Tuesday, December 9, 2008

The OCR X-Prize

A while ago -- in fact, just about a year ago as it happens -- I remarked that the use of Captchas to try to keep bots away is effectively an X Prize for OCR hackers. If there's money to be made by using a bot, as there is with, say, online ticket sales for popular shows, then there ought to be reason for someone to write a better text recognizer to get past the Captcha. I was sort of right, kind of.

Sure enough, people have written better text recognizers. But from what I can make it out, they've done it for fame and recognition (well, at least to publish and not perish) and not for money. There are several academic papers out there, but as far as I can tell no enterprising script kiddie has done the requisite research. There have been reports of real sites invaded by real Captcha-cracking bots, but most likely someone just cadged the work done in the research papers and put it to ill use.

So, Catpchas have spurred research, because OCR has become a somewhat hot topic. They've also spurred actual scammers to crack Captchas, but not necessarily through OCR research. Actual scammers have little reason to invent new OCR algorithms, or even read the literature on the subject. That's not their strong suit. Their strong suit is social engineering. People are good at reading squiggly Captcha letters; spammers are good at getting people to do stuff; ergo, spammers get people to read the squiggly Captcha letters for them.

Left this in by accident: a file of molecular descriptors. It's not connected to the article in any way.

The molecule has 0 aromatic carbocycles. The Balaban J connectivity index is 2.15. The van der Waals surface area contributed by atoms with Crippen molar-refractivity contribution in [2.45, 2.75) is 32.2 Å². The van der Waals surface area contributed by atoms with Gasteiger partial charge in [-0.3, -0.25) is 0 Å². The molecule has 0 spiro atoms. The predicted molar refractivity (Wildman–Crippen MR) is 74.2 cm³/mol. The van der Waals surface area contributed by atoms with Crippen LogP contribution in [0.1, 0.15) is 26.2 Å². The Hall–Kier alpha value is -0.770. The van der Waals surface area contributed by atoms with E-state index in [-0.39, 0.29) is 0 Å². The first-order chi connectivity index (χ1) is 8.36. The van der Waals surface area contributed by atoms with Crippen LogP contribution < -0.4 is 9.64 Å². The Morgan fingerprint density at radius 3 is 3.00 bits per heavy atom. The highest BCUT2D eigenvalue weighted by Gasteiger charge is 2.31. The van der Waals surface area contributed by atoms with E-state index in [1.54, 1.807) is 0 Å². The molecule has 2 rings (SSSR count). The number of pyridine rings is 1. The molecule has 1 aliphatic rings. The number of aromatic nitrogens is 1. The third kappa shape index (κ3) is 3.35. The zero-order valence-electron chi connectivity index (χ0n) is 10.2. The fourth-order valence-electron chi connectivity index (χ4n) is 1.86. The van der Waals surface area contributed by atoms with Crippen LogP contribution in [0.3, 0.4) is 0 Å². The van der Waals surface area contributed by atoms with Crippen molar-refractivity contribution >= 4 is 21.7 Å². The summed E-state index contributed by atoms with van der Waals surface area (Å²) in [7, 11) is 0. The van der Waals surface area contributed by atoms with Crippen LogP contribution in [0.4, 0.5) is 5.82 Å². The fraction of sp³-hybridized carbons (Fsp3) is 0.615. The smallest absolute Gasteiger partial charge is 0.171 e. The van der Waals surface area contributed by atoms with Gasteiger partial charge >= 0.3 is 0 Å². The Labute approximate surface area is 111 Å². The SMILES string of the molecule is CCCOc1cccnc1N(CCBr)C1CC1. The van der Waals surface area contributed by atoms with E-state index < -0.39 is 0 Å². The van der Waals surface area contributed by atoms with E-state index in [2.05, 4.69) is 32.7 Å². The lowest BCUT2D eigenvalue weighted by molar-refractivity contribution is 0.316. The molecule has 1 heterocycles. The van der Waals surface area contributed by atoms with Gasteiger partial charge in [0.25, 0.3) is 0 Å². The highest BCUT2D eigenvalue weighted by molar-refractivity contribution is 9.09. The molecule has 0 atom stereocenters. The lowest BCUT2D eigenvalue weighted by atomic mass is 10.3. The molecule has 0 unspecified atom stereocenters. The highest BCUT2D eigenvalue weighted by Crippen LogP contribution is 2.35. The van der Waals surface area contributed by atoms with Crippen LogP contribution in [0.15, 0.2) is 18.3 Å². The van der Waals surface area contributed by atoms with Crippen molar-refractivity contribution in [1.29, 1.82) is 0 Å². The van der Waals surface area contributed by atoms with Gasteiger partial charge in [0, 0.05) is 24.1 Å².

How do they do this? Put up a site featuring a thrilling pictorial presentation of, say, accounting standards through the ages (they actually used a slightly different subject matter). After each image is the promise of more ... if you can read the squiggly letters in the box. The letters, of course, are taken from a legitimate site that the scammer is trying to crack into at the moment, and the mark's response is fed directly back to that site. The awful beauty of this approach is that it will work for any "reverse Turing test" approach whatsoever.

If they're smart, they wait for a successful response back from the legitimate site before letting the mark proceed. Otherwise the mark could put in anything at all, for example "notarealticketbuyer", and by definition the scam site wouldn't know the difference.

Meanwhile, Captchas have become just almost too hard for humans to read (I came up empty on one today, which is what spurred this post). In other words, they've almost reached the point at which they can no longer discriminate between humans and bots. Clearly rendered text can't discriminate, because both humans and bots can read it easily. Gibberish can't discriminate either, because no one can read it. There is less and less room left in the middle.

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